The UK needs a “credible fallback” in case no EU trade deal is reached during Brexit negotiations, former Bank of England governor Mervyn King has said. Lord King said British negotiators needed to show Brussels the country has an alternative over a bad trade deal post-Brexit.
The former governor, who served between 2003 and 2013, said no deal was not the first preference of anybody. He said the government probably wasted a year on its contingency plans. The first round of Brexit negotiations at the European Commission ended in July.
Brexit Secretary David Davis said Brussels might delay trade talks due to a lack of progress on the cost of the UK's divorce settlement.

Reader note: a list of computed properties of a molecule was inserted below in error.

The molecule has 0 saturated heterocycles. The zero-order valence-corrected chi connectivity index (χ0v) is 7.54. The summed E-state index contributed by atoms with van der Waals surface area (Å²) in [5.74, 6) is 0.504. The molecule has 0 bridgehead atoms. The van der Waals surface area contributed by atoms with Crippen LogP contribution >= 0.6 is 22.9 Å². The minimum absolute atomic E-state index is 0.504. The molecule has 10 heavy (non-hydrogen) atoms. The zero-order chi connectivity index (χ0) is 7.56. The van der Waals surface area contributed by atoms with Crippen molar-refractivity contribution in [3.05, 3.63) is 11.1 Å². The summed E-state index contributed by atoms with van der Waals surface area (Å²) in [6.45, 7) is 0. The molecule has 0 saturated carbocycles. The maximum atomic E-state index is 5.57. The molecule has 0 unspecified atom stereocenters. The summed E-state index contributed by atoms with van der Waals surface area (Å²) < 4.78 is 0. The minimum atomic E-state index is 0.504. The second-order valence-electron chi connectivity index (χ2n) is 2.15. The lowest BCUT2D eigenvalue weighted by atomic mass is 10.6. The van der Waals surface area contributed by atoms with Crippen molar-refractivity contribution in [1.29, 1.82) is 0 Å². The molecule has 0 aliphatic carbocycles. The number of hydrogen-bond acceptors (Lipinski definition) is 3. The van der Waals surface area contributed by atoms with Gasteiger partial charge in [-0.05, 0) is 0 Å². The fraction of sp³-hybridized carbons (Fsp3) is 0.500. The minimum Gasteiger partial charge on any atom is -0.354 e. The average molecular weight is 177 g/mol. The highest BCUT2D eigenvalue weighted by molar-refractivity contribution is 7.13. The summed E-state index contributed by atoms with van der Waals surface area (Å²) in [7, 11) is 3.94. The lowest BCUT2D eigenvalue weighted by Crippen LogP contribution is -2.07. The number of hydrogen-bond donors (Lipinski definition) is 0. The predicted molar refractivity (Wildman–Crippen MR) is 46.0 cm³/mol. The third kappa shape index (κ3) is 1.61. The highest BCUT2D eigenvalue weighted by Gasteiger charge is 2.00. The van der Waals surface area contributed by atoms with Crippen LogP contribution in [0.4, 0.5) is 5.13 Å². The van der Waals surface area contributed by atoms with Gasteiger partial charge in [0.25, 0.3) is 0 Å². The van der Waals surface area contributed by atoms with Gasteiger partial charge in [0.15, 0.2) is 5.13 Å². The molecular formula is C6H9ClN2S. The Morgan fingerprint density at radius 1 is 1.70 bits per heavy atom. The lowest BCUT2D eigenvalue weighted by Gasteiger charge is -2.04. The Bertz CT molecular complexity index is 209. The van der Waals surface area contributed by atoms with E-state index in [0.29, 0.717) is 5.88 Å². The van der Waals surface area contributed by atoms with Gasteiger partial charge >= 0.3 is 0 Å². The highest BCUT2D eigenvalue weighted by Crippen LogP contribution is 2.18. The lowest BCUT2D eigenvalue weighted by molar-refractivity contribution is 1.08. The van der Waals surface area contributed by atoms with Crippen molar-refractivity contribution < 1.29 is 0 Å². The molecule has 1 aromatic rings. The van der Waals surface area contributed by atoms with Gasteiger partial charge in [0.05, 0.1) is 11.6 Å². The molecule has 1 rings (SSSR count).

Speaking to BBC Radio 4's Today program, Lord King said: We are where we are, and we are in a negotiation and it's important that the negotiation succeeds.
But it cannot succeed without a credible fallback position and that is something which I think is a practical thing that the civil service ought to be taking a lead on.
Previously Prime Minister Theresa May has said: No deal is better than a bad deal.
If the UK left the EU without a trade deal with the 27 other nations it would rely on World Trade Organization rules, and trade agreements between Europe and other countries may not be available to Britain.
On Thursday current governor of the Bank of England Mark Carney announced that uncertainty over Brexit was reducing growth in the British economy. As a result the bank lowered this year's growth forecast from 1.9% to 1.7%.
Carney said: Uncertainties about the [UK's] eventual relationship [with Europe] are weighing on the decisions of some businesses.
Lord King said: I don't know what the economic consequences of Brexit will be, that's the only honest answer.”